Grandparents play a significant role in the development of a child. Australian law recognises grandparents rights in Australia.
Following divorce, separation, or the breakdown of a de facto relationship, custody arrangements generally include only the father and mother of the child.
However, in many cases, especially where domestic or family violence is involved, grandparents rights in Australia are taken into consideration to determine whether the child can spend time with the grandparent.
This article will provide an overview of grandparents rights in Australia, and detail the various legal concepts that are relevant to this topic.
What Are Grandparents Rights In Australia?
The Family Law Act 1975 does not refer to rights of any person, including the parents of the child, to maintain a relationship with the child.
Instead, the paramount consideration, as stated by the Act, is the best interests of the child. The legislation defines the primary considerations in determining the best interests of the child to be: –
- If the child to maintain a healthy and meaningful relationship with both parents, and
- If the child is protected from harm, abuse, or neglect
There are no explicit grandparents rights in Australia, to maintain a relationship with their grandchild. Although there is no special provision for grandparents in Australian law, there are certain avenues that can help them maintain a healthy relationship with their grandchildren.
This is important given the crucial role that grandparents play in a child’s life. Oftentimes, the impact of the breakdown of a relationship affects the grandparent the most. Although the grandparents are not directly involved, the spouses sometimes become estranged from each other. This greatly affects extended family members like grandparents.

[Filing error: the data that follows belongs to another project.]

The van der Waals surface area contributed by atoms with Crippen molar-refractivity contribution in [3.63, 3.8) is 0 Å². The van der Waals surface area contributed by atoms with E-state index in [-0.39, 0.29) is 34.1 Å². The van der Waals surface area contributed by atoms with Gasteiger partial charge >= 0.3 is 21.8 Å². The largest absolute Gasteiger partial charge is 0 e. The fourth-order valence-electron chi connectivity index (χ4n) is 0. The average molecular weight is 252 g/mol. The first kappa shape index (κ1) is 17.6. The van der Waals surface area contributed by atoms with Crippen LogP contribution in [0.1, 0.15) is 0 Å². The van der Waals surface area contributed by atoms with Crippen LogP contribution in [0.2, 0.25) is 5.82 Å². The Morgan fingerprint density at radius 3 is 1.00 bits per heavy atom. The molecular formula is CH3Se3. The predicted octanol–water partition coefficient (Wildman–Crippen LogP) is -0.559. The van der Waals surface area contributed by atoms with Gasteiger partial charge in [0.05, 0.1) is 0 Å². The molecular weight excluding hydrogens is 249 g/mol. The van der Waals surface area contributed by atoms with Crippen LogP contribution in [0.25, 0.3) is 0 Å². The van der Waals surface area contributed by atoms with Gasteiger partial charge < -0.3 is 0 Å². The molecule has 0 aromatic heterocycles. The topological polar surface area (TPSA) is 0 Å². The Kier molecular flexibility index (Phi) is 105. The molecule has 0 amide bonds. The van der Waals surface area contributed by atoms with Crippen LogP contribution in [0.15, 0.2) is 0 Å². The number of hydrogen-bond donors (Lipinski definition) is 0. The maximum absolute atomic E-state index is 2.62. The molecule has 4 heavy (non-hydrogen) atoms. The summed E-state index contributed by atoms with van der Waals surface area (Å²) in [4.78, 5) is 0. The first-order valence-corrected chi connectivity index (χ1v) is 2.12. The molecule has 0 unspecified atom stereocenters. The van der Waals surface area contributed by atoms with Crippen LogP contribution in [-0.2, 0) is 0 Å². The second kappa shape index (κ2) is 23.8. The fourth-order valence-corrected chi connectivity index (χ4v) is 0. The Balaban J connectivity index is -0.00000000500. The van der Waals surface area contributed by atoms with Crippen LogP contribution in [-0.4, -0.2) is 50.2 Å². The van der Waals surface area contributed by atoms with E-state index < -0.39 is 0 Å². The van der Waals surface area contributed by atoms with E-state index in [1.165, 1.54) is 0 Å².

What Does The Family Law Act Say About Grandparents Rights In Australia?
Section 60B of the Family Law Act states that: –
“Children have a right to spend time on a regular basis with, and communicate on a regular basis with, both their parents and other people significant to their care, welfare and development.”
Grandparents are included among the ‘other people’ in the family who are significant to the child’s welfare and development.
In cases where it is contrary to the child’s best interests to have access to their grandparents, the court might deny grandparents from visiting or maintaining contact with the grandchildren.
When Can Grandparents Make A Court Application?
As mentioned above, grandparents are specifically mentioned in the section as relevant family members with whom the children have a right to spend time.
As part of grandparents rights in Australia, they have the right to apply for parenting orders in relation to the child, whenever necessary.
There are some circumstances where this might be necessary. These are as follows: –
- A parent is preventing the child from communicating with his/her grandparents, or the parent is preventing the child from spending time with his/her grandparents.
- A parent is not able to care for the child, or not able to provide for the child.